When the final horn sounded on Monday night at the FedEx Forum in Memphis, it signaled an end to the season for the Memphis Grizzlies, and the beginning of another chapter in an already compelling story for one man and the franchise he helped build.
That man is Tim Duncan and the franchise is the San Antonio Spurs.
I'll be honest. I don't pay attention to the NBA for 90% of the season. That includes what I consider my favorite team: the San Antonia Spurs. Now, that may be a loose definition of a "fan", but I've been the same type of "fan" since I was a kid. I jumped on the bandwagon when the Spurs won their first championship in 1999 with the "Twin Towers" David Robinson and Tim Duncan. Since that first championship the Spurs have set the standard for sustained excellence. And yes, there is a difference between success, dominance, and excellence. The Spurs are excellence.
The difference between the Spurs and every other NBA team is as evident as their four championships. It starts at the top with the ownership, is formed and molded every day with their coaching, and is displayed by the players on the court. In fact, Forbes magazine recently named the Spurs the North America's Best Run Professional Sports Franchise. If you think about it, they are a "boring" basketball team from a small Texas town with no other major professional sports, no major stars. But they win, and win, and win. And they do it the right way.
Why? What's their secret?
Excellence. I would propose that the reason why the Spurs are excellent is the same reason how they are excellent. Their coach, Greg Popovich demands excellence from his players. Tim Duncan, one of the greatest players - if not the greatest player - of his generation demands excellence from his teammates, and the rest of the organization follows suit, and visa-versa.
This culture of excellence can be traced back to Hall of Famer David Robinson, the Spurs' former franchise player. Few professional athletes in history can match Robinson's level of achievement. During his 14-year career he amassed two NBA championships, an MVP award, rookie of the year honors, a scoring title, 10 All-Star appearances, NBA and franchise records galore in blocks and points, and an Olympic Gold Medal. But even with all these accomplishments, Robinson never ceased to exude excellence, a trait that has continued within the organization he spent his career with.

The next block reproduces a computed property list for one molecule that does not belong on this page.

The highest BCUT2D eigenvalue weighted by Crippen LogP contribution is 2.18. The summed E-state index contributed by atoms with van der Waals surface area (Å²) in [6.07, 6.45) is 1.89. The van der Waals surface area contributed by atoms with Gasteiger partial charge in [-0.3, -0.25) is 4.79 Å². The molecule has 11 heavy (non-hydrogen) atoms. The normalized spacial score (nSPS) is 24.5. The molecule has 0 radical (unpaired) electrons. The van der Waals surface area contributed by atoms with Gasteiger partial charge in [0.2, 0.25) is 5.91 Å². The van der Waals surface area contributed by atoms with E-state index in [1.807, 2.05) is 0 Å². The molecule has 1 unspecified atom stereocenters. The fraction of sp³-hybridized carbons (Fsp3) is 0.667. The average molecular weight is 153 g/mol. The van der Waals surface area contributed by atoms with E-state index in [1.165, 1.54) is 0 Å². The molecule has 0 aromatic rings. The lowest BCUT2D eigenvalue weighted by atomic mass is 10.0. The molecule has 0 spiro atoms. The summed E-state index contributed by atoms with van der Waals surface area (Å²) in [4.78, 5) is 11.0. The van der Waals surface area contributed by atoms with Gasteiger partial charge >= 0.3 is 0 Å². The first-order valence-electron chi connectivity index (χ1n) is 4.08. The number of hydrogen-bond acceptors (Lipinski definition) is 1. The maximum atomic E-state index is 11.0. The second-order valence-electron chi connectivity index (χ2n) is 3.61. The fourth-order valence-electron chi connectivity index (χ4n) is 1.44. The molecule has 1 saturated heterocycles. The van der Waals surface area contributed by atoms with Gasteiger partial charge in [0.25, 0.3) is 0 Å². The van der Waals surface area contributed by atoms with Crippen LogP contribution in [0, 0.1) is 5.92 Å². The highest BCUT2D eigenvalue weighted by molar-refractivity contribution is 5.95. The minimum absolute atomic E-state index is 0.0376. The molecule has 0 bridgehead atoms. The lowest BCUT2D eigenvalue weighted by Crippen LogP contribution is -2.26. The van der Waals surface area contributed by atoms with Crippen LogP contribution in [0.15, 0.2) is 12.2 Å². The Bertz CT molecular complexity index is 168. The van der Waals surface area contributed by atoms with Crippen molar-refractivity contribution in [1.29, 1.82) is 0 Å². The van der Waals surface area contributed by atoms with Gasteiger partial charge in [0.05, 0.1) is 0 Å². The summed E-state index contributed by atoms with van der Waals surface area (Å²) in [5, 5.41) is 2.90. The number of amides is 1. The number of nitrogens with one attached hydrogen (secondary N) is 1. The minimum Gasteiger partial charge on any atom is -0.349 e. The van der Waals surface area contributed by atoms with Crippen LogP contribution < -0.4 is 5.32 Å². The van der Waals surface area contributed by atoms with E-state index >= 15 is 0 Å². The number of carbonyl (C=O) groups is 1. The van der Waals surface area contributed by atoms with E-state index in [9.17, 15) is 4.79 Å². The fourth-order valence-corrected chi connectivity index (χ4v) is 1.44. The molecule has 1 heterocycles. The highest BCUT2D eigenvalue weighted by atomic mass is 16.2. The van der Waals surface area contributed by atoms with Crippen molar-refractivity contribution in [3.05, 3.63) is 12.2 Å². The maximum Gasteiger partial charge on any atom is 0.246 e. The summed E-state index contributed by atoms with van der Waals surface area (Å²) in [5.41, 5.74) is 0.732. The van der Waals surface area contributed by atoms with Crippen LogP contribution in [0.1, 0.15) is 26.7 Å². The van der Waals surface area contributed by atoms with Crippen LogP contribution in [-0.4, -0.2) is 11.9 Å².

Here's a challenge that I admit is hard: name the Spurs' starting five players. Ok, I'll make it easier. Name four of their starters. Still can't do that? Ok, name three. Two?
If you can't do that, here's a different question: name the Spurs' three most recognizable players. If you're at least somewhat familiar with the NBA this should be simple: Tim Duncan, Tony Parker, and Manu Ginobili.
Notice the difference in the question?
This is the reason the Spurs are my favorite NBA team. Perhaps more than any other organization, I don't need to know the names on the back of the jerseys to know everything I need to know about the team. They truly represent what a "team" is supposed to be. The players willingly sacrifice themselves if it benefits the team.
For example, one of the most remarkable things about the Spurs is that one of their best players, Manu Ginobili, isn't even a starter - a role he accepts willingly because it's best for the team. Tim Duncan, the Spurs' new franchise player, has never played for another NBA team, and not because he couldn't have. Most NBA teams would pay handsomely for a 6'11" NBA MVP, Finals MVP, and All-Star. But Duncan has forgone bigger pay days, bigger cities, and willingly chosen to say in San Antonio.
The Spurs are a franchise that prides itself on getting the job done.
They don't talk a big game.
They don't look flashy.
They don't make headlines.
They win championships. And if they don't win one now, they know they'll win one later. They aren't a "flash in the pan" organization. They do everything right year after year because they know that true success is not winning one championship, but doing it again and again.
I find a lot of lessons in my personal life from the Spurs organization and the players who've had a major presence on the roster for years. Life isn't about having one good day, week, month, or year. Life is a continued, sustained march towards excellence.
The only way to achieve excellence is to be excellent in every aspect of your life. Excellence doesn't happen by accident. It is a conscious, committed effort. It may take years to perfect, but anything worth doing is worth the time.